Sunday, February 20, 2011



giant wake-robin / giant trillium
Trillium chloropetalum
Melanthiaceae (formerly Liliaceae)

We only saw trilliums in two sections of our hike, one by the waterfall and the other down a heavily-shaded, steep ravine. I wish my last photo turned out better, but I'm posting it because I want to show the yellow center of this new shoot. It looked like the yellow spadix of calla lilies, but I suspect it was just the covering of what would end up being the dark purple parts. Can anyone help direct me to a website that illustrates the different parts of the trillium plant? And, like with star-lilies, this plant has been moved from the lily family to the false hellebore family.

ps 04/26/11 - I always like seeing what other people have in their neck of the woods, especially when I can compare and learn more about what is closer to me. Found this trillium post from Ohio, my ol' stomping grounds: Midwest Native Plants, Gardens, and Wildlife.

3 comments:

texwisgirl said...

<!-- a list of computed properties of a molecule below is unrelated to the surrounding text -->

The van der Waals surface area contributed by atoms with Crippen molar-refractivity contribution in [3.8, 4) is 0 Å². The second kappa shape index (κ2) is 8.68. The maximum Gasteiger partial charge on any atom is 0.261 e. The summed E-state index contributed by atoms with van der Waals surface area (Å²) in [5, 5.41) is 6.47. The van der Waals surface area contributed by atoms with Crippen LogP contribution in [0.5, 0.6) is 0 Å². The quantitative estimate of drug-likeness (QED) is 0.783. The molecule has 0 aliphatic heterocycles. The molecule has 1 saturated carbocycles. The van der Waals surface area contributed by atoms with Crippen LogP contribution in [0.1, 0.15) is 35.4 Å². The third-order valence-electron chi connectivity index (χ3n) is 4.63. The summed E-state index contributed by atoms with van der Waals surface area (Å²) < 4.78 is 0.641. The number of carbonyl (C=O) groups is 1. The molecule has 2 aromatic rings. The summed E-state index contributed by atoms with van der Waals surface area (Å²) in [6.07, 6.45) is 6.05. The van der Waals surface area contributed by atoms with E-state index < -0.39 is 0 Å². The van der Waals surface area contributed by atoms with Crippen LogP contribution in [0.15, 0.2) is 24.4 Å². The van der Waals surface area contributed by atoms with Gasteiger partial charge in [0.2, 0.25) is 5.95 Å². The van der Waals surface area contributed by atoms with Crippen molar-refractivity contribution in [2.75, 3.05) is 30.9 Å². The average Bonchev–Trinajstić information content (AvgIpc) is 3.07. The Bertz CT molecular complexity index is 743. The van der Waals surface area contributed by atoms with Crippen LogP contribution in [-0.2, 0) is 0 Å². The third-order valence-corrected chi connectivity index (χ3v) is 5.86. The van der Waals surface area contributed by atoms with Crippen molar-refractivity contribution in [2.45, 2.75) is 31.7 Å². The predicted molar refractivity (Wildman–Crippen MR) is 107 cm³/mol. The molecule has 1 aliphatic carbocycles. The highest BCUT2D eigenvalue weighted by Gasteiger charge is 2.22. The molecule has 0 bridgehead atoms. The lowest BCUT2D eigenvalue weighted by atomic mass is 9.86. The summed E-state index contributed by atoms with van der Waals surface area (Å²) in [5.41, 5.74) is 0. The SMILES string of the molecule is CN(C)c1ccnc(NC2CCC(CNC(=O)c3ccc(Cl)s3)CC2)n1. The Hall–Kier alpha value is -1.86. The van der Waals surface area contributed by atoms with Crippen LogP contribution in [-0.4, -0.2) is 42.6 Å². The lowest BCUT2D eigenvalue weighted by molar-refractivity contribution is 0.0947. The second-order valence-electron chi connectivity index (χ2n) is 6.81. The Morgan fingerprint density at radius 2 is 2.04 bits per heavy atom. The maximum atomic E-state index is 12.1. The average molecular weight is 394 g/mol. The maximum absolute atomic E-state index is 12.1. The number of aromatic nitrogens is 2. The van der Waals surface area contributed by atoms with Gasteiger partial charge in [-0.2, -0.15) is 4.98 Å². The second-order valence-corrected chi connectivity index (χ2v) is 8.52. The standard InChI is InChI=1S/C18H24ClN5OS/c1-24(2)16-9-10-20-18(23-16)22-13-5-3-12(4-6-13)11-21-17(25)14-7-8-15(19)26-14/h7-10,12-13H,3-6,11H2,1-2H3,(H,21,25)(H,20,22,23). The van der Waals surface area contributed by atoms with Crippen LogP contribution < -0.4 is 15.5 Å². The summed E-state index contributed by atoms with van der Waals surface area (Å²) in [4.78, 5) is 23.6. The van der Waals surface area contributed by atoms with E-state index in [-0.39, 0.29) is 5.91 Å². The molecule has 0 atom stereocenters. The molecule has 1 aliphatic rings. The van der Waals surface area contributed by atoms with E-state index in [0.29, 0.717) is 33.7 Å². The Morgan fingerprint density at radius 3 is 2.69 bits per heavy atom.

Those are pretty. The trilliums I knew from my youth in Wisconsin were 3-petaled white springg flowers. :)

camissonia said...

Katie, I looked up Trillium chloropetalum in the book WILD LILIES, IRISES, and GRASSES: GARDENING WITH CALIFORNIA MONOCOTS, and here's the description: "The flowers, which are large and sessile, range from white, pink , or red through purple-brown, amber, and green to almost yellow. Some have thin petals while others have large, wide petals with a waxy texture." The dark red parts of the plant in your photo matches up exactly with the line drawing of the trillium's flower in the book. A beautiful native that we don't encounter down here in SoCal.

Nature ID (Katie) said...

Arleen, thanks for looking that up. Is the line drawing labeled? If so, could you take a pic and send to me via e-mail? Don't know if you're aware, but I embed links in the names below my pictures. The Calflora site (usually in the scientific names) shows distribution in CA. Looks like Santa Barbara Co. is the furthest south this plant grows. You're in Riverside Co., no?